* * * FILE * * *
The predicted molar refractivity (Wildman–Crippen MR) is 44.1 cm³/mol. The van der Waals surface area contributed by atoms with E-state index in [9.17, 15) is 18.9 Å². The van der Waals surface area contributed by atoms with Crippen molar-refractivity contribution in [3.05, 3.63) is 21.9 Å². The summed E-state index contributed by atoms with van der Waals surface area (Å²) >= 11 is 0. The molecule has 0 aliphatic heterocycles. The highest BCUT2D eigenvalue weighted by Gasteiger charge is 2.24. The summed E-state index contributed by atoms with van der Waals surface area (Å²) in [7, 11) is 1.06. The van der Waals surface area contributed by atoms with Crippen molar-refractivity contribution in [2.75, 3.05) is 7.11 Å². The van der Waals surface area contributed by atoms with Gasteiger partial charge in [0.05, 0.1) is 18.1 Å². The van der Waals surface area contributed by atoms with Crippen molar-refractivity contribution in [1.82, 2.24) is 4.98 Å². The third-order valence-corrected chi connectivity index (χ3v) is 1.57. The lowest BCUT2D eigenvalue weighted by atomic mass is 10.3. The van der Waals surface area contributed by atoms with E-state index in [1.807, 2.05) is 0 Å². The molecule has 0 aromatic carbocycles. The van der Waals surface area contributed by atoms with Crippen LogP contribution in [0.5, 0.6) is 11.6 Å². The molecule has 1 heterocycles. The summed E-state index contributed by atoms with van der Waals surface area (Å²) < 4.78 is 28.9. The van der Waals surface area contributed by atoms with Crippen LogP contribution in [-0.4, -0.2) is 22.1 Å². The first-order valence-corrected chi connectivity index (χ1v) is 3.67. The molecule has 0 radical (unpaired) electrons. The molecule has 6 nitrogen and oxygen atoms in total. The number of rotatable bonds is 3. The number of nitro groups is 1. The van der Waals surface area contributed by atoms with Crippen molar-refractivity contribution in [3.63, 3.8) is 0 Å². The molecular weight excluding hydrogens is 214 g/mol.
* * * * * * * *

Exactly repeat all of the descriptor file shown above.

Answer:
The predicted molar refractivity (Wildman–Crippen MR) is 44.1 cm³/mol. The van der Waals surface area contributed by atoms with E-state index in [9.17, 15) is 18.9 Å². The van der Waals surface area contributed by atoms with Crippen molar-refractivity contribution in [3.05, 3.63) is 21.9 Å². The summed E-state index contributed by atoms with van der Waals surface area (Å²) >= 11 is 0. The molecule has 0 aliphatic heterocycles. The highest BCUT2D eigenvalue weighted by Gasteiger charge is 2.24. The summed E-state index contributed by atoms with van der Waals surface area (Å²) in [7, 11) is 1.06. The van der Waals surface area contributed by atoms with Crippen molar-refractivity contribution in [2.75, 3.05) is 7.11 Å². The van der Waals surface area contributed by atoms with Gasteiger partial charge in [0.05, 0.1) is 18.1 Å². The van der Waals surface area contributed by atoms with Crippen molar-refractivity contribution in [1.82, 2.24) is 4.98 Å². The third-order valence-corrected chi connectivity index (χ3v) is 1.57. The lowest BCUT2D eigenvalue weighted by atomic mass is 10.3. The van der Waals surface area contributed by atoms with E-state index in [1.807, 2.05) is 0 Å². The molecule has 0 aromatic carbocycles. The van der Waals surface area contributed by atoms with Crippen LogP contribution in [0.5, 0.6) is 11.6 Å². The molecule has 1 heterocycles. The summed E-state index contributed by atoms with van der Waals surface area (Å²) < 4.78 is 28.9. The van der Waals surface area contributed by atoms with Crippen LogP contribution in [-0.4, -0.2) is 22.1 Å². The first-order valence-corrected chi connectivity index (χ1v) is 3.67. The molecule has 0 radical (unpaired) electrons. The molecule has 6 nitrogen and oxygen atoms in total. The number of rotatable bonds is 3. The number of nitro groups is 1. The van der Waals surface area contributed by atoms with Crippen molar-refractivity contribution in [3.63, 3.8) is 0 Å². The molecular weight excluding hydrogens is 214 g/mol.